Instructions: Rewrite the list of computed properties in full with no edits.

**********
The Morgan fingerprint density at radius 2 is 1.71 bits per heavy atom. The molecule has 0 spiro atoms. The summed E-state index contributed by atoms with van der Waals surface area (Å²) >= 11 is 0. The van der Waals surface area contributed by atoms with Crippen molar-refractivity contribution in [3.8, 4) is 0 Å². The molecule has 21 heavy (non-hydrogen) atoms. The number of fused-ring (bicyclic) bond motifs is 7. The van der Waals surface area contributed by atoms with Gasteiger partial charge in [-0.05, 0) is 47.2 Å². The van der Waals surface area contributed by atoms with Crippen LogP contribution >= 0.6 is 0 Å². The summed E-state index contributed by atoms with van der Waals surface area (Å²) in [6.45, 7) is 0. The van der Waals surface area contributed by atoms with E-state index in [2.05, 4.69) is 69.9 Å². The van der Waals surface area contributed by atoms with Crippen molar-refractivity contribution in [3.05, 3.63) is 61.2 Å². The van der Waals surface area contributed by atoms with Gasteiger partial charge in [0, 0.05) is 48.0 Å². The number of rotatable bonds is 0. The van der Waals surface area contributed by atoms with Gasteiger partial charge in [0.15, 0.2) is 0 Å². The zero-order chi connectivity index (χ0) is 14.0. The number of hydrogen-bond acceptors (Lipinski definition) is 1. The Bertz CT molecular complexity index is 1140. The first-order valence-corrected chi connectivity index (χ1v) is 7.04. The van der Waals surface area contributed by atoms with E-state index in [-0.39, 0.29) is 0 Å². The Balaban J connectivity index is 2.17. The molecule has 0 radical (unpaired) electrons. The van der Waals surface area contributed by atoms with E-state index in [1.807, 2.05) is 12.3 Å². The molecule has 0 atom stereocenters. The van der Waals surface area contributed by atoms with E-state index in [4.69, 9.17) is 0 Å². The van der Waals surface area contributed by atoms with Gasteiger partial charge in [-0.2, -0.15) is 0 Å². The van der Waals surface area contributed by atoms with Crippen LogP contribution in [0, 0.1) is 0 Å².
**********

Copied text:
The Morgan fingerprint density at radius 2 is 1.71 bits per heavy atom. The molecule has 0 spiro atoms. The summed E-state index contributed by atoms with van der Waals surface area (Å²) >= 11 is 0. The van der Waals surface area contributed by atoms with Crippen molar-refractivity contribution in [3.8, 4) is 0 Å². The molecule has 21 heavy (non-hydrogen) atoms. The number of fused-ring (bicyclic) bond motifs is 7. The van der Waals surface area contributed by atoms with Gasteiger partial charge in [-0.05, 0) is 47.2 Å². The van der Waals surface area contributed by atoms with Crippen LogP contribution >= 0.6 is 0 Å². The summed E-state index contributed by atoms with van der Waals surface area (Å²) in [6.45, 7) is 0. The van der Waals surface area contributed by atoms with E-state index in [2.05, 4.69) is 69.9 Å². The van der Waals surface area contributed by atoms with Crippen molar-refractivity contribution in [3.05, 3.63) is 61.2 Å². The van der Waals surface area contributed by atoms with Gasteiger partial charge in [0, 0.05) is 48.0 Å². The number of rotatable bonds is 0. The van der Waals surface area contributed by atoms with Gasteiger partial charge in [0.15, 0.2) is 0 Å². The zero-order chi connectivity index (χ0) is 14.0. The number of hydrogen-bond acceptors (Lipinski definition) is 1. The Bertz CT molecular complexity index is 1140. The first-order valence-corrected chi connectivity index (χ1v) is 7.04. The van der Waals surface area contributed by atoms with E-state index in [-0.39, 0.29) is 0 Å². The Balaban J connectivity index is 2.17. The molecule has 0 radical (unpaired) electrons. The van der Waals surface area contributed by atoms with E-state index in [1.807, 2.05) is 12.3 Å². The molecule has 0 atom stereocenters. The van der Waals surface area contributed by atoms with E-state index in [4.69, 9.17) is 0 Å². The van der Waals surface area contributed by atoms with Gasteiger partial charge in [-0.2, -0.15) is 0 Å². The van der Waals surface area contributed by atoms with Crippen LogP contribution in [0, 0.1) is 0 Å².